Preparation

  • If you have time, take a bath – the wet heat will start the relaxation process, especially if you add some yummy bath salts, lavender, etc.
  • Wash your hands. Make sure your nails are not ragged.
  • Relax in semi-lying position. Bend your knees and let them relax to the side. Use lots of pillows for support behind your back and under your knees.
  • Apply some lubricant to your fingers and tissues.

Practice

  1. Place your fingers about an inch inside the vagina. Press downward and to the sides at the same time. Gently and firmly keep stretching until you feel your muscles tense up – you will probably be feeling a slight burning, tingling or stinging sensation; you should not feel pain. Hold this stretch for about two minutes or until the intensity eases. With each exhale concentrate on relaxing your muscles a little further.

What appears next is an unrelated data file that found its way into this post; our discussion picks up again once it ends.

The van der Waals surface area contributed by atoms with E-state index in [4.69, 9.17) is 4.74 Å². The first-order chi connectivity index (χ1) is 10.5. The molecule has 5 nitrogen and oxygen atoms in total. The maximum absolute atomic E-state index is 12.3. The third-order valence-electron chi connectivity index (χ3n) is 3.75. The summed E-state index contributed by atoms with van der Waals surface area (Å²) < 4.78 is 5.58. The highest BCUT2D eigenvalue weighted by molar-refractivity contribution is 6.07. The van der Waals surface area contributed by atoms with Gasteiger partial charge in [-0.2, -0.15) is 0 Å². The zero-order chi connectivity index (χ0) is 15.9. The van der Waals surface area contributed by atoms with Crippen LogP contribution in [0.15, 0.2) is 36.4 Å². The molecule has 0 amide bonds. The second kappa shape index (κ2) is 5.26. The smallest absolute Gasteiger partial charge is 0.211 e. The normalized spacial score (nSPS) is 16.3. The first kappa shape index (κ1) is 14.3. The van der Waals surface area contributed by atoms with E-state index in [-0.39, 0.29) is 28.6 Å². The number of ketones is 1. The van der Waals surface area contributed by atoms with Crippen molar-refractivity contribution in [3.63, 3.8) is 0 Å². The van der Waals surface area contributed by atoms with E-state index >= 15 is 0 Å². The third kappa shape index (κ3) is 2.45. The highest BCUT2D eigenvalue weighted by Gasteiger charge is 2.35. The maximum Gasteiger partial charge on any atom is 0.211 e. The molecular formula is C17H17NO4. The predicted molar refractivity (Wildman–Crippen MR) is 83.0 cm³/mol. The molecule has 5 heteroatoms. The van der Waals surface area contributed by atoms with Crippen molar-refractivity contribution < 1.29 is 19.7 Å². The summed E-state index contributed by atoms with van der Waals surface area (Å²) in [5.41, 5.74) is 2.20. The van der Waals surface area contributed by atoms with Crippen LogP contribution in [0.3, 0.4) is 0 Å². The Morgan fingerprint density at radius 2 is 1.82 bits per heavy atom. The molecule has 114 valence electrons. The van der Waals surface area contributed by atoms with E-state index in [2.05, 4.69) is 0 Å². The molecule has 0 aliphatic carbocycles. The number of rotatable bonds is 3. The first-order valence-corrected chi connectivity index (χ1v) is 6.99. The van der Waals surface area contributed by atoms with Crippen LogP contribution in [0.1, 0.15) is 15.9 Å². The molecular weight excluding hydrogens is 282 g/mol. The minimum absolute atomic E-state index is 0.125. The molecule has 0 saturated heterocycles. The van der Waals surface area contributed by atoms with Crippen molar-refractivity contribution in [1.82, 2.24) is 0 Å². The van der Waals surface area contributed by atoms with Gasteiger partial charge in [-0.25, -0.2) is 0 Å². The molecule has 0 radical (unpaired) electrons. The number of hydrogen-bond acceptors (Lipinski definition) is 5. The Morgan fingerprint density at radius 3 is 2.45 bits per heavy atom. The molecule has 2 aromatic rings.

• To help your brain identify the muscles it wants to relax, try doing a Kegel. Or do a reverse Kegel and bulge those muscles out.
  • If you/your partner can feel more tension in certain muscles than others, use slight finger pressure or massage on those muscles for biofeedback.
  1. As you keep pressing with your fingers, very slowly and gently massage in a sling motion over the lower half of your vagina, working the lubricant into the tissues. Some women find the motion of the fingers going in opposite directions more comfortable; others prefer to go in one direction at a time. Avoid the urinary opening. Keep this up for two minutes.